Sacrament of Baptism
Baptism is a once-in-a-lifetime event. It is a time of rebirth, the moment of new life in Christ, a beginning of a destiny that can only be fulfilled in eternity. The day of your child’s baptism is a day of hope, promise and joy for your family and the whole Christian community. Through Baptism your child begins to share the life of Christ with all other Christians. When you have your child baptized you are creating a Catholic family also called the “Domestic Church.” The goals of the Baptism Ministry here at St. Benedict the Abbot Church are to educate families about the Sacrament of Baptism, to introduce resources for Christian parenting and to support parents through the baptismal process.
A Baptism Preparation session is required for all parents seeking the Sacrament for their child. The next Baptism class is scheduled for Sunday, June 3 at 11:15 am.
Please sign up for this class by calling the parish office at 724.941.9406, ext. 100 or by emailing firstname.lastname@example.org. Prior to the class someone from our Baptism Ministry will contact you with further details.
If you are asked to be a godparent for a Baptism held in a different church, follow this link for information on obtaining a Sponsor Letter.
What Are the Qualifications to Be a Godparent?
A part of Catholic tradition is to have a godparent for the sacrament of baptism. The Church requires only one godparent and that person is to be a practicing Catholic, which means someone who can be a role model for the person being baptized.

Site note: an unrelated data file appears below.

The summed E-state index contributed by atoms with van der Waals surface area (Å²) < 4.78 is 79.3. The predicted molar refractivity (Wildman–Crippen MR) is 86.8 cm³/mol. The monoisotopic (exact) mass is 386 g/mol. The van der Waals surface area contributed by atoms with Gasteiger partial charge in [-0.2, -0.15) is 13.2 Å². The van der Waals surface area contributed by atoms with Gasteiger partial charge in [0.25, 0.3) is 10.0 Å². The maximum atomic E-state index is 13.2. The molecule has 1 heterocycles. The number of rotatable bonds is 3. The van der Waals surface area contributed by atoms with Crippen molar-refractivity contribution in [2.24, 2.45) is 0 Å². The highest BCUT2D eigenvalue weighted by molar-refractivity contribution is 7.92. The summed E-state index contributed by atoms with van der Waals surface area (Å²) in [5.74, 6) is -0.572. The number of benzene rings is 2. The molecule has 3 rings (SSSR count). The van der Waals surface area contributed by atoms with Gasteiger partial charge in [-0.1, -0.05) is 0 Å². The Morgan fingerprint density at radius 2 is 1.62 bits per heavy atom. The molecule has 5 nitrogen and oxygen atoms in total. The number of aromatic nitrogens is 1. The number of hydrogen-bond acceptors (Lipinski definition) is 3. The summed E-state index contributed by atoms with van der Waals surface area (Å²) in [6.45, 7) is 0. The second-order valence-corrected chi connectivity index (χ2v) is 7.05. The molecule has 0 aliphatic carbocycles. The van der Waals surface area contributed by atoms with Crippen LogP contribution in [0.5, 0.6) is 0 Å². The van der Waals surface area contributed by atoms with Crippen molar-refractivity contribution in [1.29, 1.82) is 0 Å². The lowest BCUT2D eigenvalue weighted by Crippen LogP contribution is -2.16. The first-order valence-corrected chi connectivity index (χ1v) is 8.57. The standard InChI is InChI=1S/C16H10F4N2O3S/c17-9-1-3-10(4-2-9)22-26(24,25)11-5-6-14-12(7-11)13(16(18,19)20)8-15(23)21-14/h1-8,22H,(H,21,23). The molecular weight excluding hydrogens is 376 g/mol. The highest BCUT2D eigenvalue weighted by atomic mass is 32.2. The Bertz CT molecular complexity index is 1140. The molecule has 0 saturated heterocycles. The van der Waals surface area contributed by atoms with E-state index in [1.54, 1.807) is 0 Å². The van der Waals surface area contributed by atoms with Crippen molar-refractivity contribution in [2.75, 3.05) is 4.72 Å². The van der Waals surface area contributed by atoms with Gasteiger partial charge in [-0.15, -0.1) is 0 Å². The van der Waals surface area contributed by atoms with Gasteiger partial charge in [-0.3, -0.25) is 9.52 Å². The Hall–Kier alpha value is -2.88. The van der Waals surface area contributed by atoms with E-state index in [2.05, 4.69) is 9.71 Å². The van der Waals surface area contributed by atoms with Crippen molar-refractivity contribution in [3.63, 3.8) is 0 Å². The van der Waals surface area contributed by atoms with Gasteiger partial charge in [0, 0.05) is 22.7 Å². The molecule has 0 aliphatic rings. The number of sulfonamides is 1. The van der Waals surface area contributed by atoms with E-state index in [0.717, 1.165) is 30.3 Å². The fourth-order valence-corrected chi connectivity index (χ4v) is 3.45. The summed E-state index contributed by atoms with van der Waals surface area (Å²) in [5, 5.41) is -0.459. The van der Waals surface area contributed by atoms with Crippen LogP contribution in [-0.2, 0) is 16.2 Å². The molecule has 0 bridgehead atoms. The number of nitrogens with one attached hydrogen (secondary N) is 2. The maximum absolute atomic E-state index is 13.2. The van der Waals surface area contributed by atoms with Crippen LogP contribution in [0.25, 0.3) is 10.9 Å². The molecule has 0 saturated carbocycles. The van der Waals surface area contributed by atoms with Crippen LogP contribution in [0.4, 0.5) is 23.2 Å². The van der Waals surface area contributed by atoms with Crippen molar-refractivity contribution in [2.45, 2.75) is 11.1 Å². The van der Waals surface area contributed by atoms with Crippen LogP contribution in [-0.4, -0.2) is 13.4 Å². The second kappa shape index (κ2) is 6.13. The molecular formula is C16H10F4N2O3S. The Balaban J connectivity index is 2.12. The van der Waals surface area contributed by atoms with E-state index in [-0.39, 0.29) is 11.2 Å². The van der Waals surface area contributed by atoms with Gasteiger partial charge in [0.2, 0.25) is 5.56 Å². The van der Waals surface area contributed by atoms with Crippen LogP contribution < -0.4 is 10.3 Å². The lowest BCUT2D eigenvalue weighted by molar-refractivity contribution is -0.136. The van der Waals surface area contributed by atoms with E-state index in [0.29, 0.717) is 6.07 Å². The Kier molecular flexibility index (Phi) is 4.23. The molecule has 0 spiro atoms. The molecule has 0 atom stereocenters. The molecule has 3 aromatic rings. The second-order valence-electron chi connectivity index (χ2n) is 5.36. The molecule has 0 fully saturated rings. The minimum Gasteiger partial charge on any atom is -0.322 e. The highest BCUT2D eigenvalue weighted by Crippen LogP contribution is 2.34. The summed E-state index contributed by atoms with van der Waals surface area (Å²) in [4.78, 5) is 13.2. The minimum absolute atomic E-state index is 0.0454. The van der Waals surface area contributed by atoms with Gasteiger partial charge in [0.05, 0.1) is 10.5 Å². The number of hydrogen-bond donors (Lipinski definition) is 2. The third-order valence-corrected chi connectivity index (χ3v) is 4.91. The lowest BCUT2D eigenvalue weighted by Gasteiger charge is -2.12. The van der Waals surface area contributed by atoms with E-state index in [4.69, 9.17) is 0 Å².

This means, specifically, that the person has been fully initiated; that is, baptized, confirmed, and has received the Eucharist. It also means the person is not under any canonical impediment which would result from not marrying validly in the Church or according to the policies of the Church for marriage in another faith.
Someone, for example, who has gone through the pre-marriage preparation and received permission from the bishop to marry their Baptist fiancé in a Baptist church is considered married validly and according to the Church’s teaching. Someone who has married in another faith without the required instruction and permission is not. A Catholic who has married civilly cannot act as a godparent nor can a Catholic who has remarried after a divorce without an annulment. It also would seem that if someone does not attend Mass regularly or follow the precepts of the Church that he or she is not capable of fulfilling the role of godparent because the model for Catholic life is absent.
If a couple wishes to have a Christian witness in addition to a Catholic godparent, that is allowed. However, the witness has to be baptized and should be active in his or her own congregation. The same requirements for a godparent hold true for the sponsor at confirmation. It would be a good idea for anyone not married validly who hopes at act in this role someday to attend to the details of validating their marriage. Just call one of the priests.